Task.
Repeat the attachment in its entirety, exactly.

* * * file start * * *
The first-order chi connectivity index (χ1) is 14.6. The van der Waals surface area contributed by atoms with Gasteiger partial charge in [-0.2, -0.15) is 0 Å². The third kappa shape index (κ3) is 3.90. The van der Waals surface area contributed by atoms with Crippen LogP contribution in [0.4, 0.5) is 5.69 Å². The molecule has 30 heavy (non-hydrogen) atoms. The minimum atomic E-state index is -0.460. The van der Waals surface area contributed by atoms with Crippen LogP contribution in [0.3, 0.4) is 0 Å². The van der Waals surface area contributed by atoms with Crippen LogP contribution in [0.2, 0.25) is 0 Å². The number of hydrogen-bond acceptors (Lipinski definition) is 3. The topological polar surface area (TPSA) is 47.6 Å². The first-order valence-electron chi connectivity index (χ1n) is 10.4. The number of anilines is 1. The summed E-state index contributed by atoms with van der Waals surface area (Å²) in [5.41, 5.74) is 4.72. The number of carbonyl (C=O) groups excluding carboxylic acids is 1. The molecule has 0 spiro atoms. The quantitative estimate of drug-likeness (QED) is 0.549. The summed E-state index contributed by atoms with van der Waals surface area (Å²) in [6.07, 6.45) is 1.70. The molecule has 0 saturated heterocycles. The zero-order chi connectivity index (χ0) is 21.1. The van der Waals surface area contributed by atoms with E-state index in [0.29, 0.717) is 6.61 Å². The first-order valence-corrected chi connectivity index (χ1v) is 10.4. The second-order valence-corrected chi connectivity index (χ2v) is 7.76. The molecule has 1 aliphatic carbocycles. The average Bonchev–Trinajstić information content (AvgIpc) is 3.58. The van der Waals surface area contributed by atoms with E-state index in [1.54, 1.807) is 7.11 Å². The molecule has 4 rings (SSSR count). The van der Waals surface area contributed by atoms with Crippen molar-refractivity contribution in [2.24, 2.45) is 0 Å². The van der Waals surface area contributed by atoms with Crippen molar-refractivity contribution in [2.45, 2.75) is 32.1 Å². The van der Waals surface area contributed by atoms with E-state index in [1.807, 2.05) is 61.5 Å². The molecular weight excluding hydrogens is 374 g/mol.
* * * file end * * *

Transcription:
The first-order chi connectivity index (χ1) is 14.6. The van der Waals surface area contributed by atoms with Gasteiger partial charge in [-0.2, -0.15) is 0 Å². The third kappa shape index (κ3) is 3.90. The van der Waals surface area contributed by atoms with Crippen LogP contribution in [0.4, 0.5) is 5.69 Å². The molecule has 30 heavy (non-hydrogen) atoms. The minimum atomic E-state index is -0.460. The van der Waals surface area contributed by atoms with Crippen LogP contribution in [0.3, 0.4) is 0 Å². The van der Waals surface area contributed by atoms with Crippen LogP contribution in [0.2, 0.25) is 0 Å². The number of hydrogen-bond acceptors (Lipinski definition) is 3. The topological polar surface area (TPSA) is 47.6 Å². The first-order valence-electron chi connectivity index (χ1n) is 10.4. The number of anilines is 1. The summed E-state index contributed by atoms with van der Waals surface area (Å²) in [5.41, 5.74) is 4.72. The number of carbonyl (C=O) groups excluding carboxylic acids is 1. The molecule has 0 spiro atoms. The quantitative estimate of drug-likeness (QED) is 0.549. The summed E-state index contributed by atoms with van der Waals surface area (Å²) in [6.07, 6.45) is 1.70. The molecule has 0 saturated heterocycles. The zero-order chi connectivity index (χ0) is 21.1. The van der Waals surface area contributed by atoms with E-state index in [0.29, 0.717) is 6.61 Å². The first-order valence-corrected chi connectivity index (χ1v) is 10.4. The second-order valence-corrected chi connectivity index (χ2v) is 7.76. The molecule has 1 aliphatic carbocycles. The average Bonchev–Trinajstić information content (AvgIpc) is 3.58. The van der Waals surface area contributed by atoms with E-state index in [1.54, 1.807) is 7.11 Å². The molecule has 4 rings (SSSR count). The van der Waals surface area contributed by atoms with Crippen molar-refractivity contribution in [2.24, 2.45) is 0 Å². The van der Waals surface area contributed by atoms with Crippen molar-refractivity contribution in [2.45, 2.75) is 32.1 Å². The van der Waals surface area contributed by atoms with E-state index in [1.807, 2.05) is 61.5 Å². The molecular weight excluding hydrogens is 374 g/mol.